top of page
  • Satellite Evolution

Northrop Grumman partners with US Naval Academy Foundation to support additive manufacturing educati

Northrop Grumman is at the forefront of innovative additive manufacturing processes. One process called direct metal laser sintering uses a laser to melt powdered metal into intricate parts.

Northrop Grumman Corporation has awarded the U.S. Naval Academy (USNA) Foundation a $150,000 grant to support additive manufacturing (3D printing) programs in the Academy’s Division of Engineering & Weapons.

The funding will go towards the further development of the USNA MakerSpace, a student-faculty 3D printing laboratory, and its associated engineering programs. Organized by the Academy’s Center for Material Characterization, the lab provides midshipmen with a modern, open, and adaptable design facility to create materials projects that will better equip the warfighter.

“Advancements in additive manufacturing are enabling the development of next-generation materials and equipment with reduced life-cycle costs to give our warfighters the tactical advantage against emerging threats in complex combat environments,” says Larry Ferranto, vice president, manufacturing, Northrop Grumman. “Investing in educational programs like this helps to develop critical manufacturing capability in future military leaders and further strengthens our important partnership with the U.S. Navy and Marine Corps.”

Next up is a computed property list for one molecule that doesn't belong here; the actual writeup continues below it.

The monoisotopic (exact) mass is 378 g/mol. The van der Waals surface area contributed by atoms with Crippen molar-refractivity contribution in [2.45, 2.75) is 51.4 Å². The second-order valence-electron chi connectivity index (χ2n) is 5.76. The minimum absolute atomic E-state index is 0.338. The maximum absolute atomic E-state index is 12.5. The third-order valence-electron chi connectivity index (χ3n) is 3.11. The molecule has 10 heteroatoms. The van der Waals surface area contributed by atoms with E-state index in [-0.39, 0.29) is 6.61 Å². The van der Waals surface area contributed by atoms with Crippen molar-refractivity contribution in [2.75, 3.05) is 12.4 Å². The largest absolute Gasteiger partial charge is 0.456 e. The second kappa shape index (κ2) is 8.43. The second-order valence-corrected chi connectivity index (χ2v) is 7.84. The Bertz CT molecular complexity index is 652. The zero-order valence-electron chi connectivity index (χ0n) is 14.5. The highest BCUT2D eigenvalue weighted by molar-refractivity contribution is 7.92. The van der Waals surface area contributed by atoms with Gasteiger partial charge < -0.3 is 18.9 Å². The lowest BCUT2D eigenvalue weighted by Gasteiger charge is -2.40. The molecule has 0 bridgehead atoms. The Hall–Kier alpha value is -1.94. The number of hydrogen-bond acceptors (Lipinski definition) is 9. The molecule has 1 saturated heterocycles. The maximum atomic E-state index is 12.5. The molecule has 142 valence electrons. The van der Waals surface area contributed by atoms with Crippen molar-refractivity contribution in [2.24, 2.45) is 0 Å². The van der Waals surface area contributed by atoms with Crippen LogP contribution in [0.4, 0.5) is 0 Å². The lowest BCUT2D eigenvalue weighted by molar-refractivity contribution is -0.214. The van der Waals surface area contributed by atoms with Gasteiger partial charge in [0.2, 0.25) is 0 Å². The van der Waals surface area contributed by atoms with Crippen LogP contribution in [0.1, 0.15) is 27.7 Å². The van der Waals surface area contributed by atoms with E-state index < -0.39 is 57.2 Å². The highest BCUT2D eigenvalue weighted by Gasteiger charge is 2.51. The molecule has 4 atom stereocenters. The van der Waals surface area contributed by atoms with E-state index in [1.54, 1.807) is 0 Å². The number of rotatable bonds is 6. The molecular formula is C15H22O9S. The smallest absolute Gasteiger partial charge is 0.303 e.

The grant will also assist student Capstone projects aligned with Northrop Grumman Mission System’s additive manufacturing programs, which include: a satellite component for the International Space Station, components for the Formula Society of Automotive Engineers racecar competition, and redesign of the U.S. Marine Corps All-Purpose Lightweight Individual Carrying Equipment Pack.

“Additive manufacturing has been a growing interest area for the Navy and the Naval Academy for the last several years and support from Northrop Grumman will enable advanced student research across a wide array of interdisciplinary projects,” says CAPT Brad Baker ’94, USN, associate professor of mechanical engineering at the Academy. “The Naval Academy’s research in additive manufacturing to support the warfighter aligns well with Northrop Grumman interests, and together we hope to better support overall Navy additive manufacturing goals by training the next generation of Navy and Marine Corps officers.”

bottom of page